As for distilling spirits, the distillation process follows.

Distillation

Distillation is nothing much other than the process of separating the compounds through boiling, condensing, and collecting what is only needed.

That why the initial process of making beer and spirits are rather the same. First alcohol has to be made, and then distillation sets in.

After fermentation, the resulting liquid is then transferred to a distiller rather than bottling as in the case of beer.

Prior to distilling, it is advisable to first clear the liquid so as to prevent scorching the remaining yeast or solids.

There are basically two methods used in distillation; pot and reflux distillation. Each of the methods is used for different purposes.

Pot distillation

At first glance, this method seems like much easier than reflux, but the truth is that it can be more involving and needs to be practiced severally to get the best results.

It is commonly used in the distillation of flavoured spirits like whisky, schnapps, brandy etc. the method requires controlling the distillate parts to be collected or discarded based on the temperature, taste, smell and experience.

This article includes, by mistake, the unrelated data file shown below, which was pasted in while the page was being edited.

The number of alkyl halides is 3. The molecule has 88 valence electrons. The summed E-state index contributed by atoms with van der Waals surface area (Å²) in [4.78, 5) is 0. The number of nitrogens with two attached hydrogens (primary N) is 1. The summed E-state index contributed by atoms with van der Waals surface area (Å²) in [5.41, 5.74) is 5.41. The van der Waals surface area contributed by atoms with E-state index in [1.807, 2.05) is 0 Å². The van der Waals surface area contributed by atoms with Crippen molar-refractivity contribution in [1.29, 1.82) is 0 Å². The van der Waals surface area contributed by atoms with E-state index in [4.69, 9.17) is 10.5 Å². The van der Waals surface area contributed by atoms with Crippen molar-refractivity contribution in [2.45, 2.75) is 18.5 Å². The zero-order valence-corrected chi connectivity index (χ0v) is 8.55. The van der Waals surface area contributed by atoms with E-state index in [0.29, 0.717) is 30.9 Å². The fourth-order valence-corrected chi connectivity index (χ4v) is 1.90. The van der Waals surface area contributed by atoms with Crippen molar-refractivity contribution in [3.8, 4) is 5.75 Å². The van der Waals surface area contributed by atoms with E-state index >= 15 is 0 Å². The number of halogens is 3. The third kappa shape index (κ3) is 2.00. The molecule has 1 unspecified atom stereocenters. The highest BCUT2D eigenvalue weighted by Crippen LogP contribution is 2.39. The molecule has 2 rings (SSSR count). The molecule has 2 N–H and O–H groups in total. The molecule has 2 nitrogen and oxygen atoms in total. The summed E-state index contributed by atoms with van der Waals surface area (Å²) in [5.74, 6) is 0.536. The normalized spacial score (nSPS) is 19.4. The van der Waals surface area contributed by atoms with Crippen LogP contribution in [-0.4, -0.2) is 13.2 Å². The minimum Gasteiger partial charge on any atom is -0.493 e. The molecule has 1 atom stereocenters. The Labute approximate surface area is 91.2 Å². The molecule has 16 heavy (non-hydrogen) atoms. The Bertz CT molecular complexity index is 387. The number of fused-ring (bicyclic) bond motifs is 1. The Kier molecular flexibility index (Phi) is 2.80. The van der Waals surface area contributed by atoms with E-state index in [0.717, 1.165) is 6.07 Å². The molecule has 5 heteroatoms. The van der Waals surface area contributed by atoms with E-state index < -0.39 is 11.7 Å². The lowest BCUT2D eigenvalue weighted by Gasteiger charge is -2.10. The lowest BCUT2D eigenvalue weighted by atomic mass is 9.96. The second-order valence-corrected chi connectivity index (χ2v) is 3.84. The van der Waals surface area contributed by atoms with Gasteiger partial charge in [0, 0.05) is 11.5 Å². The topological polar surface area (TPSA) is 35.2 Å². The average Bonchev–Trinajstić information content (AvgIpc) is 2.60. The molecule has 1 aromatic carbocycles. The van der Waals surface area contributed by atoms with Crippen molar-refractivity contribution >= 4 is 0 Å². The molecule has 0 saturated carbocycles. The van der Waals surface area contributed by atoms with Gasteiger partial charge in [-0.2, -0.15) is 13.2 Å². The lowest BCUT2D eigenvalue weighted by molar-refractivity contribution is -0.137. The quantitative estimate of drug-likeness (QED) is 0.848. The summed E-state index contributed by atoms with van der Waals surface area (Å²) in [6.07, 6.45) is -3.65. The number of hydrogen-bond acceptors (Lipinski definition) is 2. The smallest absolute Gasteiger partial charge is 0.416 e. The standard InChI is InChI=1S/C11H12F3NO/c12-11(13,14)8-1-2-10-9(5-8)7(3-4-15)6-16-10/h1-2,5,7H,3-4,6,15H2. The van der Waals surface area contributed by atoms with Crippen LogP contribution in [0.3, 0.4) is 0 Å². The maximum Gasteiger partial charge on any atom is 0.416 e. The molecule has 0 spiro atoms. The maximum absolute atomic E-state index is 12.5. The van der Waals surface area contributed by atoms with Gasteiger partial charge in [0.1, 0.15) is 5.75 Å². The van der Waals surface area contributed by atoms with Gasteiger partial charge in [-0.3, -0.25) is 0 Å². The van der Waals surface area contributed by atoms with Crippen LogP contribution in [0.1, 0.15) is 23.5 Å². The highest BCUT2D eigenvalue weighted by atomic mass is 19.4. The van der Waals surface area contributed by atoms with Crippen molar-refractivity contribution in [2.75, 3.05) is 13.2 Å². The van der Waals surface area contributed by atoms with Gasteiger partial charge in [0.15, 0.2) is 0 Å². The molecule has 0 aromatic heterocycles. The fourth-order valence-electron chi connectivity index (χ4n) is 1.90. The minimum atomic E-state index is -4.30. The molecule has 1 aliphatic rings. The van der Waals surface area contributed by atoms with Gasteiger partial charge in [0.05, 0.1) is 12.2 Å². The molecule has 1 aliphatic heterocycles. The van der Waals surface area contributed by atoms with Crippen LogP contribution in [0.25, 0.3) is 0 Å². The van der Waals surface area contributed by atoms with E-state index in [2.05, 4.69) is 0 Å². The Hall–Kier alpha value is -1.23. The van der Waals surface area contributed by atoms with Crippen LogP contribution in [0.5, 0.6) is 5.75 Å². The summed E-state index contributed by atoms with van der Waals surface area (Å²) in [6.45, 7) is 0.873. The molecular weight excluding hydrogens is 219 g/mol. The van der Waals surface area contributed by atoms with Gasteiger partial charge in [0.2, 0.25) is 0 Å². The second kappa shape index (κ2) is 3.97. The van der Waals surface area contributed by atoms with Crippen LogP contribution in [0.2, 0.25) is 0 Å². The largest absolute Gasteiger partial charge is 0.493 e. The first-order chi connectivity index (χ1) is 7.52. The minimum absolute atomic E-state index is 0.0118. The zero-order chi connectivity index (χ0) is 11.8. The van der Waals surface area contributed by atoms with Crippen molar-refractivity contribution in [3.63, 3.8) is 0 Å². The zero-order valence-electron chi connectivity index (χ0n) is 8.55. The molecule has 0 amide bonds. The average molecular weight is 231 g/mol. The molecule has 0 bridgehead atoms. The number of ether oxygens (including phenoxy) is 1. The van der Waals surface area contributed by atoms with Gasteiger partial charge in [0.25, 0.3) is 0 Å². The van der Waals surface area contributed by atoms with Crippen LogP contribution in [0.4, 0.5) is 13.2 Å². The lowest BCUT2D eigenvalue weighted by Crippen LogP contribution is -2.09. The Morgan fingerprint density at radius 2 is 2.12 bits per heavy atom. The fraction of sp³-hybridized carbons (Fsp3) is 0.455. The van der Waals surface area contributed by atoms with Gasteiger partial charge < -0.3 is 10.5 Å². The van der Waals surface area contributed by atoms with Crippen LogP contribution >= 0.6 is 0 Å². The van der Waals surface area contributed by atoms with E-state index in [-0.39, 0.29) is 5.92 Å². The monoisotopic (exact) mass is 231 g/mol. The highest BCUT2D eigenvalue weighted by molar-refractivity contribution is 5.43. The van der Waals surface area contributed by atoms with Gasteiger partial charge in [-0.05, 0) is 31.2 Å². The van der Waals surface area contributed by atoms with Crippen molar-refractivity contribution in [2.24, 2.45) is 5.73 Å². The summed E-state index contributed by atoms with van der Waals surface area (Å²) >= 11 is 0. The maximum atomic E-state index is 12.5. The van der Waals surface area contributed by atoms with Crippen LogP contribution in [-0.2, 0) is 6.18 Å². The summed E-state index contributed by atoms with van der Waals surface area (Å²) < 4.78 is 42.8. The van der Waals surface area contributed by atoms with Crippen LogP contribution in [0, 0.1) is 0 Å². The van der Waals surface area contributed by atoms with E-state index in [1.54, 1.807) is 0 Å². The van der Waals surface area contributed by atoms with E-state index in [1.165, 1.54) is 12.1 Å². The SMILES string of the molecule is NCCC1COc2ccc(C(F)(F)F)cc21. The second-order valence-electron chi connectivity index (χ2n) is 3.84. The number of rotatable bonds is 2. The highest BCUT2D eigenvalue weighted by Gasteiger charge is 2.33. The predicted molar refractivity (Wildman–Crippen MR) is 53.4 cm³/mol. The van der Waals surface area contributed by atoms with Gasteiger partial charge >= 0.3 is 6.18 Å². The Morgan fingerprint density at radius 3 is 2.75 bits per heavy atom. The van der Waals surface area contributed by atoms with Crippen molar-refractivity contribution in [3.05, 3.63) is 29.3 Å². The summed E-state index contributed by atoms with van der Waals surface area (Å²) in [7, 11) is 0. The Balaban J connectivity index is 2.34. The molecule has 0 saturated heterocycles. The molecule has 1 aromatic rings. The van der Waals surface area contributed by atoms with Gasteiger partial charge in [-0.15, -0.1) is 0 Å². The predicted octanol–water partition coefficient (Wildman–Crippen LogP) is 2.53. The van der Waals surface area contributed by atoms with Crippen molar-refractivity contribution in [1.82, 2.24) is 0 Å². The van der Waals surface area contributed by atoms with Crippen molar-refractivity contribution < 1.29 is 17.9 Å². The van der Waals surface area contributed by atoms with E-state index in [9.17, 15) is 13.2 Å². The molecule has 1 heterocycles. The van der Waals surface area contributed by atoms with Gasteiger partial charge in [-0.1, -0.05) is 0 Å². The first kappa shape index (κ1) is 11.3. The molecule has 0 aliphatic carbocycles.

Reflux distillation

This is very popular among novices.

It is the simplest to master, same as kit brewing. It gives you the comfort needed in the entire process.

Reflux distillation is common in the distillation of neutral spirits such as vodka and some types of rum. In distilling gin, the procedures and equipment used are rather advanced.

The process removes all guesswork and focus is based on collecting one component, ethanol.

This is then diluted with water or used as it is. It can also be flavoured.

The aging process

Aging does not mean setting the distillate aside and wait for it to age. It simply means aging it in oak barrels.

Additionally, containers with oak can also be used. Apart from wood, containers with fruits can also be used so as to alter the finished product’s character.

The aging process can take a varying period of time and is necessary for certain distilled spirits like whisky. It is also done in the case of wine.

However, aging is not part of home brewing process.

Typical all-grain distillers will need to go through only three steps, mashing, fermenting and then distillation.

Author

Michael Bredahl

Michael Bredahl

Wine Writer

I have been online since it all began, with blogging and creating websites. Drinking wine, and writing about them, are one of my passions. Remember to drink responsibly 🙂

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Best distilleries

Monin – Gourmet Flavors

Monin is recognised in bars throughout the world for its high quality flavoured syrups and it was founded in 1912 by Georges Monin in Bourges, France. read more…

Chase Distillery

400 acre farmland in the west Midlands of United Kingdom with distillery and home to the world’s best Vodka, Chase Distillery.  read more…

Captain Morgan

In 1984 Captain Morgan Rum was the 7th largest spirit brand in the world, the 2nd largest in United States and is sold around the world. read more…